FIG. 2 shows a second embodiment. Parts in FIGS. 1 and 2 having the same reference numerals are identical. This embodiment is an electro-acoustic transducer in the form of a moving-coil loudspeaker having a flat diaphragm 20. The diaphragm can be driven in various ways. A first possibility (not shown) is to extend the voice-coil former 2 up to the diaphragm surface and to transmit movement directly from the voice-coil former to the diaphragm 20. A second possibility is to arrange an auxiliary cone, such as the cone 21 in FIG. 2, between the voice-coil former and the diaphragm 20 to transmit movement from the voice-coil former to the diaphragm. In both embodiments the connection between the diaphragm and the voice-coil former or the auxiliary cone, as the case may be, is disposed at the location of the first nodal line of the diaphragm, thereby precluding the generation of the first natural resonant frequency of the diaphragm. A third possibility is to transmit the movement via two or more auxiliary cones, such as the cones 21 and 22 in FIG. 2. In that case the connections between the auxiliary cones and the diaphragm 20 need no longer extend along a nodal line. The diaphragm 20 may comprise a single layer of polymethacrylimide foam or may be of a sandwich construction, as shown in the drawing, the core layer 23 being made of polymethacrylimide foam and the skin layers 24 and 25 preferably being made of glass fibres, carbon fibres, cellulose fibres or polyaramide fibres.

If a single-layer diaphragm is chosen, i.e. one comprising a single layer of polymethacrylimide foam, the movement is transmitted from the voice-coil former to the diaphragm via two or more auxiliary cones 21, 22. This is because the single-layer diaphragm is less rigid than a diaphragm with a sandwich construction of the same thickness, and consequently its behaviour less closely resembles that of a flat piston, which is in fact desirable for flat-diaphragm loudspeakers.

FIG. 3 shows a third embodiment. Parts in FIGS. 1, 2 and 3 bearing the same reference numerals are identical. Again a flat diaphragm 20 having a sandwich construction is shown. The movement is transmitted from the voice-coil former 2 to the diaphragm 20 by means of a single auxiliary cone 21. Between the auxiliary cone 21 and the diaphragm 20 an elastic damping element 30 is arranged. The diaphragm is now driven at the nodal line for the lowest natural resonant frequency of the diaphragm. However, higher natural resonant frequencies may then be excited, which is undesirable. By interposing the elastic damping element 30 these higher resonant frequencies are damped out strongly so they will not adversely affect the frequency response of the transducer. The elastic damping element may, for example, be a rubber tube.

A further step to reduce the weight of the diaphragm, at least when it has a sandwich construction, and thereby increase the transducer efficiency, is to form the core layer 9 or 23 with perforations. At least one of the skin layers (suitably the skin layer 10 or 24 respectively) should then be impermeable to air.

FIG. 4 shows the sound-radiating diaphragm of another embodiment of the electro-acoustic transducer in accordance with the invention. The diaphragm is of a sandwich construction having first and second skin layers 41 and 42 respectively between which a core layer 43 is arranged. The core layer 43 is made of polymethacrylimide foam and is formed with corrugations 44 which extend in the diaphragm plane. In a circular diaphragm the corrugations each extend along a circular path concentric with the diaphragm. In the case of a rectangular or square diaphragm they may, for example, extend in a direction parallel to one side of the diaphragm. Extending in the plane of the diaphragm in directions perpendicular to the corrugations, i.e. in radial directions (which are perpendicular to tangents to the corrugations) in the embodiment shown in FIG. 4, are ribs 45 which lie in planes perpendicular to the diaphragm surface, i.e. perpendicular to the skin layers, and which are, for example, made of a light metal such as aluminium. The modulus of elasticity and the density of the polymethacrylimide foam used are again between the limits 15106 and 120106 N/m2 and between 10 and 80 kg/m3 respectively. In order to prevent Helmholtz resonances from being excited in the cavities between the core layer and the skin layers, the skin layers are preferably made of a material which is impermeable to air. This diaphragm is very light in weight, which guarantees a high transducer efficiency. Again the diaphragm may be driven directly by the voice-coil former or via one or more auxiliary cones. Alternatively, the elastic damping element shown in FIG. 3 may be used.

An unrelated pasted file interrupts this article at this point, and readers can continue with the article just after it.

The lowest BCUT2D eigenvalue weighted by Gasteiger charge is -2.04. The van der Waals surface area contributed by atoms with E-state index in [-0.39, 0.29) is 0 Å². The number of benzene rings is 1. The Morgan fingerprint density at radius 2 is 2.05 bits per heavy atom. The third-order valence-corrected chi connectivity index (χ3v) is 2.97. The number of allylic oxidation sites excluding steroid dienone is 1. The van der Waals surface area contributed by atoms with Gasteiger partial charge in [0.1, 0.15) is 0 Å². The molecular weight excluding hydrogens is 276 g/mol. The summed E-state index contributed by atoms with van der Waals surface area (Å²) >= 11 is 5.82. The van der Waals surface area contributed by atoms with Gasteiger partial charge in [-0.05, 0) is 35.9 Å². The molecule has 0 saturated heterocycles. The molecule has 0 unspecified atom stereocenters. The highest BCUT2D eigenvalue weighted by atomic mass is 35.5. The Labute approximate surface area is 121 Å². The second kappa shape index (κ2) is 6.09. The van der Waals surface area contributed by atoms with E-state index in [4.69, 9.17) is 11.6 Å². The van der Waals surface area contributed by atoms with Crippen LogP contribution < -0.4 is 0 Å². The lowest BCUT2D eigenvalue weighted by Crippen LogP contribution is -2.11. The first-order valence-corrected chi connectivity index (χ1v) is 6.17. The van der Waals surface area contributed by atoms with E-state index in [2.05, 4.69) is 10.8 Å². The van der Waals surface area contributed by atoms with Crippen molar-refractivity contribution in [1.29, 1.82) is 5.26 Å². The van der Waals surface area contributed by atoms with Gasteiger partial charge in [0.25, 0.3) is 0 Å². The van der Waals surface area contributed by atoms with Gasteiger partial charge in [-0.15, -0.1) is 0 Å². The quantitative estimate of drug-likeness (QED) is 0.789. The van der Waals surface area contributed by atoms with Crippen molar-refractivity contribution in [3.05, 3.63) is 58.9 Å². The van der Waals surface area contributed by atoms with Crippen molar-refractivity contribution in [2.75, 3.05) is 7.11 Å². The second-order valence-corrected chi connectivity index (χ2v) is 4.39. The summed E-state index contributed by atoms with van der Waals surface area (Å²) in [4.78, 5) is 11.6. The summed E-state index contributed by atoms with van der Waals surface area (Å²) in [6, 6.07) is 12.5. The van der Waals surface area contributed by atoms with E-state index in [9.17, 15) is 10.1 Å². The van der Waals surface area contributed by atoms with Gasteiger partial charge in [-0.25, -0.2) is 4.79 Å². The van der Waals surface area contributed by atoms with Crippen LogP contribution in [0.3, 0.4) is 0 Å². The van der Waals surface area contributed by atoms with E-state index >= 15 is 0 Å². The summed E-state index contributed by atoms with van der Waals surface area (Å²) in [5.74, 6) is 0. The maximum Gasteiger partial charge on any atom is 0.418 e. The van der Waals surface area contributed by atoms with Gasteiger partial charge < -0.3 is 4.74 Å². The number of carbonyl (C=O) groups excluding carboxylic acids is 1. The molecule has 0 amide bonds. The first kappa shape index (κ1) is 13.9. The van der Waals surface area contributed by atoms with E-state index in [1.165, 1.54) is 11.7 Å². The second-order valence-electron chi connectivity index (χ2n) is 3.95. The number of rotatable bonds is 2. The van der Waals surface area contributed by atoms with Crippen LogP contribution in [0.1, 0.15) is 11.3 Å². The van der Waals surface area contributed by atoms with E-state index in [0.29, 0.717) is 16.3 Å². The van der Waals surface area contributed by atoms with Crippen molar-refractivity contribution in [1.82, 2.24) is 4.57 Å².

FIG. 5 shows a sectional view of a transducer in accordance with the invention wherein a flat diaphragm 20 of sandwich construction is driven directly by the voice-coil former 2 via an elastic damping element 30.

It will be appreciated that the invention is not limited to the embodiments shown. The invention also relates to electro-acoustic transducers which differ from the embodiments shown as regards features which do not relate to the inventive concept. For example, the invention not only relates to transducers in the form of loud-speakers but also to transducers in the form of microphones.

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Classifications
U.S. Classification381/431, 381/354, 381/162, 181/146, 181/167, 181/163, 381/428, 181/144
International ClassificationH04R7/08, H04R9/04, H04R7/02, H04R7/10, B32B3/26
Cooperative ClassificationH04R7/02, H04R7/10, H04R2307/029
European ClassificationH04R7/02, H04R7/10
Legal Events
DateCodeEventDescription
Aug 1, 1989FPExpired due to failure to pay maintenance fee
Effective date: 19890514
May 14, 1989LAPSLapse for failure to pay maintenance fees
Dec 13, 1988REMIMaintenance fee reminder mailed
Mar 24, 1983ASAssignment
Owner name: U.S. PHILIPS CORPORATION; 100 EAST 42ND ST., NEW Y
Free format text: ASSIGNMENT OF ASSIGNORS INTEREST.;ASSIGNOR:GOOSSENS, URBANUS;REEL/FRAME:004104/0886
Effective date: 19830223